Make your bottle travel even further with complementary recipes or snacks.
There are several salty finger foods and cold cuts that can accompany your glass. My personal favorites are salami and creamy white cheeses, though you also can’t go wrong with a little dried pork. Remember to compliment your food alongside the champagne type, too: champagne brut is on the dry side, eschewing sweetness in favor of tart, tight, airy notes. A more juicy and tangy champagne, like champagne rosé or champagne blanc de noirs, pairs nicely with a dessert. At the end of the day, you want flavor contrast to bring out the best of both worlds.
Champagne is a drink usually enjoyed with good company and good food. To refresh your palette in-between food types, eat a starchy bread or plain cracker to ‘reset’ your taste buds.
6. What Recipes Go Well With Champagne?
If you’re feeling a little too hungry for a charcuterie, consider pairing your champagne with a coordinated meal. It’s also popular as an aperitif, a term for alcohol used to stimulate the appetite before or after eating.
Try pairing your fizzy champagne brut with savory meat, such as baked chicken or a juicy steak. If dry wines leave you a little too parched, a glass of sweeter champagne like champagne rosé or champagne blanc de noirs is considered perfect with just about any type of seafood-based dish. Ask any wine fanatic and you’ll likely be told that champagne demi-sec is an exclusive dessert drink, so save that bottle for your pie or pudding.
Champagne, just like any other wine, is a joy to experiment with. Take some time to consider what kind of dish would really bring out your glass’s true potential. Don’t forget to swirl and sniff!
7. How Do I Open Champagne Safely?
This is an important, and sometimes risky, part of the champagne experience. The last thing you want to do is take someone’s eye out on their special day!
Champagne is corked extra tight to keep it as fizzy as possible. The classic pop and gush of foam is celebrated year after year, but can sometimes go sour if not done correctly. The first thing you need to do is loosen up the cork without actually removing it: the champagne will have what’s known as a ‘cage’ covering the top. Twist this off carefully, making sure to face the bottle away from yourself and anyone else around you. I like to hold both the cage and the cork and twist the bottle itself, gradually easing the air out in little spurts.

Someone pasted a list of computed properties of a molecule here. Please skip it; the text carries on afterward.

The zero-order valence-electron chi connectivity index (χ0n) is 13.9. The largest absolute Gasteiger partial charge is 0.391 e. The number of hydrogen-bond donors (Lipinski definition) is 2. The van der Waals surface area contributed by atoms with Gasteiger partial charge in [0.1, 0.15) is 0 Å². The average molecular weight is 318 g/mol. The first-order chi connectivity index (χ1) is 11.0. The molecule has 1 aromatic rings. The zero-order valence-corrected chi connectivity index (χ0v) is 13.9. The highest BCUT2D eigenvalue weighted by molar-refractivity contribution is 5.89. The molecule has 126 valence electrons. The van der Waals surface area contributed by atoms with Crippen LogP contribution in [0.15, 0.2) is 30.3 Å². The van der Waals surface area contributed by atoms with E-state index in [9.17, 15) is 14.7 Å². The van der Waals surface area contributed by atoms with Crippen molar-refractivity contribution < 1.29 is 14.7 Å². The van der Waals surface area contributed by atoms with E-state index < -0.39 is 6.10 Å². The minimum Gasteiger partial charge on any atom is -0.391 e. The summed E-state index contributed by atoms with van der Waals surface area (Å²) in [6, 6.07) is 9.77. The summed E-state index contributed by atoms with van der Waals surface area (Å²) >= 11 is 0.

Does champagne go bad? If you knock someone in the head, it might. While it’s fun to shake the bottle and watch it burst, you might just end up with a bruise and an embarrassing memory.
8. What Are A Few Good Champagne Brands To Try?
Not sure where to get started with all this new information? You’re not alone. Wine is difficult to jump into due to its complex types, regions, and aging process. It grows easier as you become comfortable with wine types and wine grape names.
Due to champagne’s unique origin and high demand, it tends to run along with a higher price point than other wine types. A good place to start is with the much-beloved Laurent-Perrier La Cuvee Brut from Wine.com. Running at a solid $45, this is a tasty and classy brand straight from Champagne, France. If you want to try the sweeter champagne rose, the Champagne Lallier Grand Rosé is a fruity, smoky, full-bodied delight that’s enjoyed consistently high ratings among buyers. It currently goes for $65 and is considered to be on the ‘intense’ side.
While some champagne bottles can run for several hundreds of dollars, you don’t need to break the bank to get your first taste of this stunning concoction.
Champagne is a rare occasion you want to treasure. It makes sense you’d want to savor every last drop.
Protecting the bubbles in your vintage is possible within a one to two-day timespan. If that still doesn’t sound like enough, pair your champagne bottle with some finger food so you can burn through your purchase without a second thought. Remember to enjoy it safely!
If you know someone who wants to try champagne but is worried about cheap imitators, link them to this list. In the meantime: what special occasion are you saving your champagne for?